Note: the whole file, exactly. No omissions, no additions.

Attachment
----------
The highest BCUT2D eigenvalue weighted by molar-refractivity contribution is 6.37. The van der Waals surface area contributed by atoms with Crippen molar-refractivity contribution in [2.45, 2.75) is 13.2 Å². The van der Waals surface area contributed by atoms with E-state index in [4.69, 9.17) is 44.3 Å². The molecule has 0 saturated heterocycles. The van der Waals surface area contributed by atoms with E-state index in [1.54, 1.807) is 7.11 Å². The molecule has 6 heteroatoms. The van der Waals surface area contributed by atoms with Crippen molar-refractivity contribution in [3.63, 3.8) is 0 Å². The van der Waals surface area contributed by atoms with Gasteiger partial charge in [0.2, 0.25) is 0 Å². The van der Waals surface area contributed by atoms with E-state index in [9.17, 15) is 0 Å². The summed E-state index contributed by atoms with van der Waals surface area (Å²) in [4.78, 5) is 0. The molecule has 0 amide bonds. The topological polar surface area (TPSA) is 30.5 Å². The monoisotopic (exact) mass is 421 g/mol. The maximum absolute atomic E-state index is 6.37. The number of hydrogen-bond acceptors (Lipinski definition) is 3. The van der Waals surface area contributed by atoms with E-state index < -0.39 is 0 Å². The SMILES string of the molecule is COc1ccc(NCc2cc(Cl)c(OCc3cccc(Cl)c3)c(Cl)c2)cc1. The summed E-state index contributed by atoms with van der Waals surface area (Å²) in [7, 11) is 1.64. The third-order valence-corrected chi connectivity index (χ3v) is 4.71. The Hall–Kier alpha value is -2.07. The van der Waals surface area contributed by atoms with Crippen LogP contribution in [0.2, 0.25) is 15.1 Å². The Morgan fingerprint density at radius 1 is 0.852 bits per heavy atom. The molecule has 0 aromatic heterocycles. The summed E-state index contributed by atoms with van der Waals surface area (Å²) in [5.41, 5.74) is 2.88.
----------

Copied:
The highest BCUT2D eigenvalue weighted by molar-refractivity contribution is 6.37. The van der Waals surface area contributed by atoms with Crippen molar-refractivity contribution in [2.45, 2.75) is 13.2 Å². The van der Waals surface area contributed by atoms with E-state index in [4.69, 9.17) is 44.3 Å². The molecule has 0 saturated heterocycles. The van der Waals surface area contributed by atoms with E-state index in [1.54, 1.807) is 7.11 Å². The molecule has 6 heteroatoms. The van der Waals surface area contributed by atoms with Crippen molar-refractivity contribution in [3.63, 3.8) is 0 Å². The van der Waals surface area contributed by atoms with Gasteiger partial charge in [0.2, 0.25) is 0 Å². The van der Waals surface area contributed by atoms with E-state index in [9.17, 15) is 0 Å². The summed E-state index contributed by atoms with van der Waals surface area (Å²) in [4.78, 5) is 0. The molecule has 0 amide bonds. The topological polar surface area (TPSA) is 30.5 Å². The monoisotopic (exact) mass is 421 g/mol. The maximum absolute atomic E-state index is 6.37. The number of hydrogen-bond acceptors (Lipinski definition) is 3. The van der Waals surface area contributed by atoms with E-state index < -0.39 is 0 Å². The SMILES string of the molecule is COc1ccc(NCc2cc(Cl)c(OCc3cccc(Cl)c3)c(Cl)c2)cc1. The summed E-state index contributed by atoms with van der Waals surface area (Å²) in [7, 11) is 1.64. The third-order valence-corrected chi connectivity index (χ3v) is 4.71. The Hall–Kier alpha value is -2.07. The van der Waals surface area contributed by atoms with Crippen LogP contribution in [0.2, 0.25) is 15.1 Å². The Morgan fingerprint density at radius 1 is 0.852 bits per heavy atom. The molecule has 0 aromatic heterocycles. The summed E-state index contributed by atoms with van der Waals surface area (Å²) in [5.41, 5.74) is 2.88.